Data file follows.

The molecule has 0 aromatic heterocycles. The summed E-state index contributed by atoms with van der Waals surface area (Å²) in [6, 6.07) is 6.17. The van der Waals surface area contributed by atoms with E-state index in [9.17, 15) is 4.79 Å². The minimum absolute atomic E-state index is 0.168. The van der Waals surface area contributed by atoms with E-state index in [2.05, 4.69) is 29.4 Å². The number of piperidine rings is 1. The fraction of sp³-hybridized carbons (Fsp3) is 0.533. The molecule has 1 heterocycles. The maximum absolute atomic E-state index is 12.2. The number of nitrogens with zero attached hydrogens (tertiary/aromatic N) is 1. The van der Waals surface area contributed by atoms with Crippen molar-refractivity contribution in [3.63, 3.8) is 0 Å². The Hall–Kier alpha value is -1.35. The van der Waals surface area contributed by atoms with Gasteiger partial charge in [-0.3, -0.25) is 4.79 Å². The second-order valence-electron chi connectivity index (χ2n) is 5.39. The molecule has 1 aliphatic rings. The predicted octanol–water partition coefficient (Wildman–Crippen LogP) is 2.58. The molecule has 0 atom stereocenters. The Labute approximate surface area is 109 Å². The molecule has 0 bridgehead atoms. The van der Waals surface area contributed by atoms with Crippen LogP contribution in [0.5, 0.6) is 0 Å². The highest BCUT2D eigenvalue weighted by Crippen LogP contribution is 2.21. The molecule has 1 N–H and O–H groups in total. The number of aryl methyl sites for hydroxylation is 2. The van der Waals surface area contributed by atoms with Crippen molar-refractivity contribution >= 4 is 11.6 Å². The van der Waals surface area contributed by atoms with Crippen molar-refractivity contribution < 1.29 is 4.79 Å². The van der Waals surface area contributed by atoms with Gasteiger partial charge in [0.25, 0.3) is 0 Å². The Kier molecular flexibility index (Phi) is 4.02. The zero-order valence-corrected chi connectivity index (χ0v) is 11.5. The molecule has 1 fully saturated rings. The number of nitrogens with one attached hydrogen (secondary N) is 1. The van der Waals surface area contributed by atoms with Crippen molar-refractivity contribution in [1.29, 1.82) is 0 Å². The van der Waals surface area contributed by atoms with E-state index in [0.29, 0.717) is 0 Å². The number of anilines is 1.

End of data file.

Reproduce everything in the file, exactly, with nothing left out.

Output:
The molecule has 0 aromatic heterocycles. The summed E-state index contributed by atoms with van der Waals surface area (Å²) in [6, 6.07) is 6.17. The van der Waals surface area contributed by atoms with E-state index in [9.17, 15) is 4.79 Å². The minimum absolute atomic E-state index is 0.168. The van der Waals surface area contributed by atoms with E-state index in [2.05, 4.69) is 29.4 Å². The number of piperidine rings is 1. The fraction of sp³-hybridized carbons (Fsp3) is 0.533. The molecule has 1 heterocycles. The maximum absolute atomic E-state index is 12.2. The number of nitrogens with zero attached hydrogens (tertiary/aromatic N) is 1. The van der Waals surface area contributed by atoms with Crippen molar-refractivity contribution in [3.63, 3.8) is 0 Å². The Hall–Kier alpha value is -1.35. The van der Waals surface area contributed by atoms with Gasteiger partial charge in [-0.3, -0.25) is 4.79 Å². The second-order valence-electron chi connectivity index (χ2n) is 5.39. The molecule has 1 aliphatic rings. The predicted octanol–water partition coefficient (Wildman–Crippen LogP) is 2.58. The molecule has 0 atom stereocenters. The Labute approximate surface area is 109 Å². The molecule has 0 bridgehead atoms. The van der Waals surface area contributed by atoms with Crippen LogP contribution in [0.5, 0.6) is 0 Å². The highest BCUT2D eigenvalue weighted by Crippen LogP contribution is 2.21. The molecule has 1 N–H and O–H groups in total. The number of aryl methyl sites for hydroxylation is 2. The van der Waals surface area contributed by atoms with Crippen molar-refractivity contribution >= 4 is 11.6 Å². The van der Waals surface area contributed by atoms with Crippen molar-refractivity contribution < 1.29 is 4.79 Å². The van der Waals surface area contributed by atoms with Gasteiger partial charge in [0.25, 0.3) is 0 Å². The Kier molecular flexibility index (Phi) is 4.02. The zero-order valence-corrected chi connectivity index (χ0v) is 11.5. The molecule has 1 fully saturated rings. The number of nitrogens with one attached hydrogen (secondary N) is 1. The van der Waals surface area contributed by atoms with Crippen molar-refractivity contribution in [1.29, 1.82) is 0 Å². The van der Waals surface area contributed by atoms with E-state index in [0.29, 0.717) is 0 Å². The number of anilines is 1.